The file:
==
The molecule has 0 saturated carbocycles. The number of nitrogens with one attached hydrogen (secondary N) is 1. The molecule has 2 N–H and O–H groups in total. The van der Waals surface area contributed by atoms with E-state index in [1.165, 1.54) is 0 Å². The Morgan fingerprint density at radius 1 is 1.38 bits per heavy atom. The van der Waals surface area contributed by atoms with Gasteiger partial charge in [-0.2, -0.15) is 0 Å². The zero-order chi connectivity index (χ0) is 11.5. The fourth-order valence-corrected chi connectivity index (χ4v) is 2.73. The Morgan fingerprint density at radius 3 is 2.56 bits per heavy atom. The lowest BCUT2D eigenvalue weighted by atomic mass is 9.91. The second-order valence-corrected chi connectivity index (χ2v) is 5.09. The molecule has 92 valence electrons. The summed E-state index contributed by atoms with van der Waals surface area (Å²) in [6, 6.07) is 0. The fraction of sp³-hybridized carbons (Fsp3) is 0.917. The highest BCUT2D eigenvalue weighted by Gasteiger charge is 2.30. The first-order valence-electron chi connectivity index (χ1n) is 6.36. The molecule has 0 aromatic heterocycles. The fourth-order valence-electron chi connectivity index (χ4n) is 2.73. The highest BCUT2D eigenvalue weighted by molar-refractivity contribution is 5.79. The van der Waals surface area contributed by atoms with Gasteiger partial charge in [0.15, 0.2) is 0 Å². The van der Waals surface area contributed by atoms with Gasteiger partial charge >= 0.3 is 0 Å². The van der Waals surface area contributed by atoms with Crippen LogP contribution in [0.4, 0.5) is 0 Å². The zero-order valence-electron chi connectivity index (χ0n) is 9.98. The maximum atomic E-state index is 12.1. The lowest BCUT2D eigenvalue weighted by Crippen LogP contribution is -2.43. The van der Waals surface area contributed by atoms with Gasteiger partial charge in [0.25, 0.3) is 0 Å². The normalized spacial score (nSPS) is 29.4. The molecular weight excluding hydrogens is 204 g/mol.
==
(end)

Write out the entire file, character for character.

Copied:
The molecule has 0 saturated carbocycles. The number of nitrogens with one attached hydrogen (secondary N) is 1. The molecule has 2 N–H and O–H groups in total. The van der Waals surface area contributed by atoms with E-state index in [1.165, 1.54) is 0 Å². The Morgan fingerprint density at radius 1 is 1.38 bits per heavy atom. The van der Waals surface area contributed by atoms with Gasteiger partial charge in [-0.2, -0.15) is 0 Å². The zero-order chi connectivity index (χ0) is 11.5. The fourth-order valence-corrected chi connectivity index (χ4v) is 2.73. The Morgan fingerprint density at radius 3 is 2.56 bits per heavy atom. The lowest BCUT2D eigenvalue weighted by atomic mass is 9.91. The second-order valence-corrected chi connectivity index (χ2v) is 5.09. The molecule has 92 valence electrons. The summed E-state index contributed by atoms with van der Waals surface area (Å²) in [6, 6.07) is 0. The fraction of sp³-hybridized carbons (Fsp3) is 0.917. The highest BCUT2D eigenvalue weighted by Gasteiger charge is 2.30. The first-order valence-electron chi connectivity index (χ1n) is 6.36. The molecule has 0 aromatic heterocycles. The fourth-order valence-electron chi connectivity index (χ4n) is 2.73. The highest BCUT2D eigenvalue weighted by molar-refractivity contribution is 5.79. The van der Waals surface area contributed by atoms with Gasteiger partial charge in [0.15, 0.2) is 0 Å². The van der Waals surface area contributed by atoms with Gasteiger partial charge >= 0.3 is 0 Å². The van der Waals surface area contributed by atoms with Crippen LogP contribution in [0.4, 0.5) is 0 Å². The zero-order valence-electron chi connectivity index (χ0n) is 9.98. The maximum atomic E-state index is 12.1. The lowest BCUT2D eigenvalue weighted by Crippen LogP contribution is -2.43. The van der Waals surface area contributed by atoms with Gasteiger partial charge in [0.25, 0.3) is 0 Å². The normalized spacial score (nSPS) is 29.4. The molecular weight excluding hydrogens is 204 g/mol.